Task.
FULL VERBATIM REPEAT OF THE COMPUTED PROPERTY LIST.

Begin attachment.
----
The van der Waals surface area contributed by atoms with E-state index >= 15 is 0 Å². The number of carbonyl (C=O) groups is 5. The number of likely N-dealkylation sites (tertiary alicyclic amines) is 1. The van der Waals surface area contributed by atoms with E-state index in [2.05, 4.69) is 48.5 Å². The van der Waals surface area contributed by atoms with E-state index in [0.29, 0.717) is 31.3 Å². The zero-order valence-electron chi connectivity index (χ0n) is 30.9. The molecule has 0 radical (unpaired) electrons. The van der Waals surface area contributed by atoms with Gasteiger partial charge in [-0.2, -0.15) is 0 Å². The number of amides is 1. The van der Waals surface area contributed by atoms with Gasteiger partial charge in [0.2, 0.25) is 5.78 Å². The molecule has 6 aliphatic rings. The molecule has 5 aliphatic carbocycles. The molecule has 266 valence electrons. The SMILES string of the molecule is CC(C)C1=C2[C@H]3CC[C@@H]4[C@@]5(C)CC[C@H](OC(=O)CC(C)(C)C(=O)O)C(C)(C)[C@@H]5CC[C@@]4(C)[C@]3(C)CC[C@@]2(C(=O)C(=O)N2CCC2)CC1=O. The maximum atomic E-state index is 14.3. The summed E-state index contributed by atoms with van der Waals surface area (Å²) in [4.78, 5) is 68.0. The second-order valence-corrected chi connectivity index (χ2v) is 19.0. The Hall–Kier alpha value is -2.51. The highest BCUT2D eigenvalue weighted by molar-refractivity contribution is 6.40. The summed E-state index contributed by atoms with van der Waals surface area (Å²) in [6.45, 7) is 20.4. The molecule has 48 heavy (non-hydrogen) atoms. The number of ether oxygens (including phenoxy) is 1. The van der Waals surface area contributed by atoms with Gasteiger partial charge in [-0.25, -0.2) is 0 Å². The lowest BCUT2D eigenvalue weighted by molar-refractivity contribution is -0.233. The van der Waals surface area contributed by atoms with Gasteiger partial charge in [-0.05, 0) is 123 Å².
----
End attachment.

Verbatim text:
The van der Waals surface area contributed by atoms with E-state index >= 15 is 0 Å². The number of carbonyl (C=O) groups is 5. The number of likely N-dealkylation sites (tertiary alicyclic amines) is 1. The van der Waals surface area contributed by atoms with E-state index in [2.05, 4.69) is 48.5 Å². The van der Waals surface area contributed by atoms with E-state index in [0.29, 0.717) is 31.3 Å². The zero-order valence-electron chi connectivity index (χ0n) is 30.9. The molecule has 0 radical (unpaired) electrons. The van der Waals surface area contributed by atoms with Gasteiger partial charge in [-0.2, -0.15) is 0 Å². The number of amides is 1. The van der Waals surface area contributed by atoms with Gasteiger partial charge in [0.2, 0.25) is 5.78 Å². The molecule has 6 aliphatic rings. The molecule has 5 aliphatic carbocycles. The molecule has 266 valence electrons. The SMILES string of the molecule is CC(C)C1=C2[C@H]3CC[C@@H]4[C@@]5(C)CC[C@H](OC(=O)CC(C)(C)C(=O)O)C(C)(C)[C@@H]5CC[C@@]4(C)[C@]3(C)CC[C@@]2(C(=O)C(=O)N2CCC2)CC1=O. The maximum atomic E-state index is 14.3. The summed E-state index contributed by atoms with van der Waals surface area (Å²) in [4.78, 5) is 68.0. The second-order valence-corrected chi connectivity index (χ2v) is 19.0. The Hall–Kier alpha value is -2.51. The highest BCUT2D eigenvalue weighted by molar-refractivity contribution is 6.40. The summed E-state index contributed by atoms with van der Waals surface area (Å²) in [6.45, 7) is 20.4. The molecule has 48 heavy (non-hydrogen) atoms. The number of ether oxygens (including phenoxy) is 1. The van der Waals surface area contributed by atoms with Gasteiger partial charge in [-0.25, -0.2) is 0 Å². The lowest BCUT2D eigenvalue weighted by molar-refractivity contribution is -0.233. The van der Waals surface area contributed by atoms with Gasteiger partial charge in [-0.05, 0) is 123 Å².